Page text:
But even as my father sought, for his own reasons, to give some life to that lifeless past on an early summer evening in June 1916, while dusk settled, too, upon the whole of the Austro-Hungarian Empire, it came too late for me to understand or even forgive him, spent and weakened and alone that he was in the light of the candle flame around which we sat in our village hut while he talked and drank plum brandy and told me of what he had done and wanted to do in those last few months of life in America, before he took me to the old country. Over the years of my youth and young manhood there, he had decreased while I struggled to increase, bent that I was on the promise of a journey to the edge of the culture and land in which I had been raised and believed was my own (although I was, in truth, a stranger), with the imagined valor of heroic battles, and the thought that death would be a thing I doled out to others who dared resist. For, by the time I had heard the story of my birth, and my father's leaving the land of my birth, war was imminent, and I was hungry to call myself Infanterist, Frontkämpfer, Soldat. Anything. Anything but the son of the shepherd, because shepherd was all that my father – once he returned to Pastvina – wanted to be, and I wanted to become what he was not (pp. 27-28)
Earlier this year, the final remaining surviving veterans of World War I died, nearly 97 years after the beginning of that four year-long mass military/socio-cultural conflagration that left tens of millions dead, spawned an even bloodier sequel a generation later, and whose legacy still haunts even today. More so than most any other event of the past five centuries, there is a sharp and distinct "before" and "after." Even in the literature on the Great War testifies to its brutal sundering of past and future. Whether one reads Robert Graves' memoir Goodbye to All That or Erich Maria Remarque's All Quiet on the Western Front, one cannot help but notice that there is a substantial break with past associations, beliefs, and dreams that occur with the war's traumas and its disorienting aftermath. Therefore, it was with some curiosity to see how Andrew Krivak would fare with his debut novel, The Sojourn, which stretches from fin-de-siécle America back to the Slovak pastoral regions of the Austro-Hungarian Empire in the early 1900s and 1910s to the War and beyond. For the most part, Krivak creates a work that fits in with those works of the 1920s and 1930s that helped define the literature of World War I and those times just before and after.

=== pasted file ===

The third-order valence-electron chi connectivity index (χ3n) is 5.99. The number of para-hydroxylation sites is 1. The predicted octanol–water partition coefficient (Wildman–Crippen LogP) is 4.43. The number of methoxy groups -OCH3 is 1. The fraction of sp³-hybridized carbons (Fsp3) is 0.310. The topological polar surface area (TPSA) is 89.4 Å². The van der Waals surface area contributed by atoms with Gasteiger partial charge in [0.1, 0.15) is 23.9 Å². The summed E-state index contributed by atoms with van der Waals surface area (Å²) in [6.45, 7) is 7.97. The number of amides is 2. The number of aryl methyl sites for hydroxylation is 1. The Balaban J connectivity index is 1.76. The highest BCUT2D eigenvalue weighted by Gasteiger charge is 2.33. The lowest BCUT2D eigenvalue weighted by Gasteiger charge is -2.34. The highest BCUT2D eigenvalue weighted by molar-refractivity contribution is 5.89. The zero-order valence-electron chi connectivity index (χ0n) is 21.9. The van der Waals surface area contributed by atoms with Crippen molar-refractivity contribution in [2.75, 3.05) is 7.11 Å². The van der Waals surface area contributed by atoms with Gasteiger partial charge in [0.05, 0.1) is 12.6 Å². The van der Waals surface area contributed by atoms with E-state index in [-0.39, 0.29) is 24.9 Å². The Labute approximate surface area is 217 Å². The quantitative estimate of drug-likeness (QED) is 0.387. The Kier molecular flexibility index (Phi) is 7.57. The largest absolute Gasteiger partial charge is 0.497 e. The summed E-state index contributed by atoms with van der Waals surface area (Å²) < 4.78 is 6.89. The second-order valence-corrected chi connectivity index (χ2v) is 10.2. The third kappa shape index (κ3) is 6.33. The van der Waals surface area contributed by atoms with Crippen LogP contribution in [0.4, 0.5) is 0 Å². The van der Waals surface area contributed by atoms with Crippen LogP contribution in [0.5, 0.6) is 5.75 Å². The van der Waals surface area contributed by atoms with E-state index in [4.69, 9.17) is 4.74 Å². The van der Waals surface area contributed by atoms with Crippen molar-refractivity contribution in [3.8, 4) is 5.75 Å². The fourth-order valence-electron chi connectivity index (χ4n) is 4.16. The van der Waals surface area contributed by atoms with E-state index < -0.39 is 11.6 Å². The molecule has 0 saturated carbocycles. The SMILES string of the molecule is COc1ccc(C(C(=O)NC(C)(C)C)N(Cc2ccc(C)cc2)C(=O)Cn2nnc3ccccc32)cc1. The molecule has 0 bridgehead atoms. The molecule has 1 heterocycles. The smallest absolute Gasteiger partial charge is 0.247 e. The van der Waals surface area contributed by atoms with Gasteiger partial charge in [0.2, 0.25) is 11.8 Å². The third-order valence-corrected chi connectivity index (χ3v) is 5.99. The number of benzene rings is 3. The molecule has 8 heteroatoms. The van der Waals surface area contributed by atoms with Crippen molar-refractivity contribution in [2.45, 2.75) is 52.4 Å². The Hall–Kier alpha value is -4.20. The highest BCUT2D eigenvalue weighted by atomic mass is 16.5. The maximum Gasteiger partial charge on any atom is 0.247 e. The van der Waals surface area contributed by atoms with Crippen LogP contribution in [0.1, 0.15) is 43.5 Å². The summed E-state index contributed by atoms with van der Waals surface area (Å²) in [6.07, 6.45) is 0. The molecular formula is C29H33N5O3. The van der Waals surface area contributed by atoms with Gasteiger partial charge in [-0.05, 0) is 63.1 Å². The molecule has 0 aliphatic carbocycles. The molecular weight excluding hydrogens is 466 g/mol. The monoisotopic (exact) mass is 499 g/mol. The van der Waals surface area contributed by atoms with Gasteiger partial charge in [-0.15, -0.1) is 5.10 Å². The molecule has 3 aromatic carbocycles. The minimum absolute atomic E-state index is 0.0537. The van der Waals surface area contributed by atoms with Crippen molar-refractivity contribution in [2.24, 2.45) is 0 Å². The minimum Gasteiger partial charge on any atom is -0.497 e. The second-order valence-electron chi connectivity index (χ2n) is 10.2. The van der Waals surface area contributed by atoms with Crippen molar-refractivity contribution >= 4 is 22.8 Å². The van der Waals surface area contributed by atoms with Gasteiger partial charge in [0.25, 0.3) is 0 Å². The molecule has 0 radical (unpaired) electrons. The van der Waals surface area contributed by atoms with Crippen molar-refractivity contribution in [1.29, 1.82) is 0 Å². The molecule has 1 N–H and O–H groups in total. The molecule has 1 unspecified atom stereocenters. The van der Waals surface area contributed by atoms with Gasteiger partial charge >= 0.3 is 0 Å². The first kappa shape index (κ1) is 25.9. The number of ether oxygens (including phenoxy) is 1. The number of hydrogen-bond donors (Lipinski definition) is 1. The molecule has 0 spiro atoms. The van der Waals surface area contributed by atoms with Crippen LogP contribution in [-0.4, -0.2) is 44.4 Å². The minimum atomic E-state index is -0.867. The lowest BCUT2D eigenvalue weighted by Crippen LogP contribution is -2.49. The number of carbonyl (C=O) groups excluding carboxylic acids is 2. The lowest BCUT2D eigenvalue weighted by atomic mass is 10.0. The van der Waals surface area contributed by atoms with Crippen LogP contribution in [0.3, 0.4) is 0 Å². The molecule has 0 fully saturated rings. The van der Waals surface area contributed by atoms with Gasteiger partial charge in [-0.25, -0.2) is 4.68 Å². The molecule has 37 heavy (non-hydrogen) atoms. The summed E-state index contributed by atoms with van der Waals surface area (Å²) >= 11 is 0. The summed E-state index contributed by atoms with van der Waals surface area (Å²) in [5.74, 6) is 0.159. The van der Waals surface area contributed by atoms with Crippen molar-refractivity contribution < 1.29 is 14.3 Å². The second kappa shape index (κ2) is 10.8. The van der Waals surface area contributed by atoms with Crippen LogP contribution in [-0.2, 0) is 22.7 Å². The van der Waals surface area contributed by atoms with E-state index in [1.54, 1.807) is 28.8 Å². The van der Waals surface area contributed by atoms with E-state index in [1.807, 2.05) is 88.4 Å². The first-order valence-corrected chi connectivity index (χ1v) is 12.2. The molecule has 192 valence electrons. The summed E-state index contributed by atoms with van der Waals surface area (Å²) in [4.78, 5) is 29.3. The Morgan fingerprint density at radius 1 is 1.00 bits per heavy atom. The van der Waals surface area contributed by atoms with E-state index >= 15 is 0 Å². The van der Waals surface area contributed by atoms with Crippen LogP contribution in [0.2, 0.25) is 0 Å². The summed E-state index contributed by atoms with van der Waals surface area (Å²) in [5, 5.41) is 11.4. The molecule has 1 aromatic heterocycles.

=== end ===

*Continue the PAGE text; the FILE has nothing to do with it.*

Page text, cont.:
The Sojourn is written from the first-person point of view of young Jozef Vinich, who was born during the last years of the 19th century in Colorado to a Slovak immigrant couple, but whose early life is marked by his mother sacrificing her life to save him during a terrible accident when he was a toddler. His father, devastated, arranges for a marriage back home in his native Pastvina to a widow who has two young sons of her own to raise. Jozef and his father emigrate to a pastoral world where his father strives to forget his past while Jozef struggles to make sense of a world in which his father encourages him to be both a shepherd and a literate polyglot.
In passages such as the one quoted above, when Jozef decides to lie about his age so he can enlist with his year-older cousin in the Austrian army, Krivak strives to reveal through the tortured self-reflections of Jozef the turmoil that had underlain Central European societies in the decades prior to the war. We see Jozef, who spoke first English and then Slovak before learning bits and pieces of German, Czech, Russyn, and Hungarian, try to deal with what he is and what he is becoming. The War and Jozef's training to become a sniper operating on the Italian Front is told in elegant, almost clinical prose. We experience through Jozef how the fighting affects him and the doubts he harbors about the world in which he lives. It is simultaneously intimate and remote, as if Krivak, through Jozef's PoV, aims to capture change and psychological stress.
For some readers, this almost clinical approach toward storytelling may be off-putting; some do like to be able to invest more emotional energy in the characters they are encountering. However, I found Krivak's narrative approach to be quite suitable for the story being told. We experience in short, sharp bursts his emotional traumas, his changing assessment of his father and their shared but silent past in America. There is discord that looms under the surface before bobbing up on occasion before sinking back down into the background. Krivak handles this quite adroitly, creating a narrative that serves both as a fictional up-close examination of a character developing during the most tumultuous decade of the twentieth century and as a more distant social commentary on those times and how they hint at the world that has come to be in the near-century since the war's end.
The Sojourn is not as immediately captivating as Salvage the Bones, The Buddha in the Attic, or even The Tiger's Wife, yet it contains a subdued power that lingers with the reader well after the final page is read. Over a week after finishing this novel, I still find myself thinking about it and what it had to say about self and national identity and the changes we desire and the changes forced upon us. The Sojourn is an outstanding novel, easily the peer of the three other novels mentioned above. With only Edith Pearlman's story collection Binocular Vision to review, it is safe to say that the 2011 National Book Award shortlist for fiction is one of the stronger shortlists in recent years.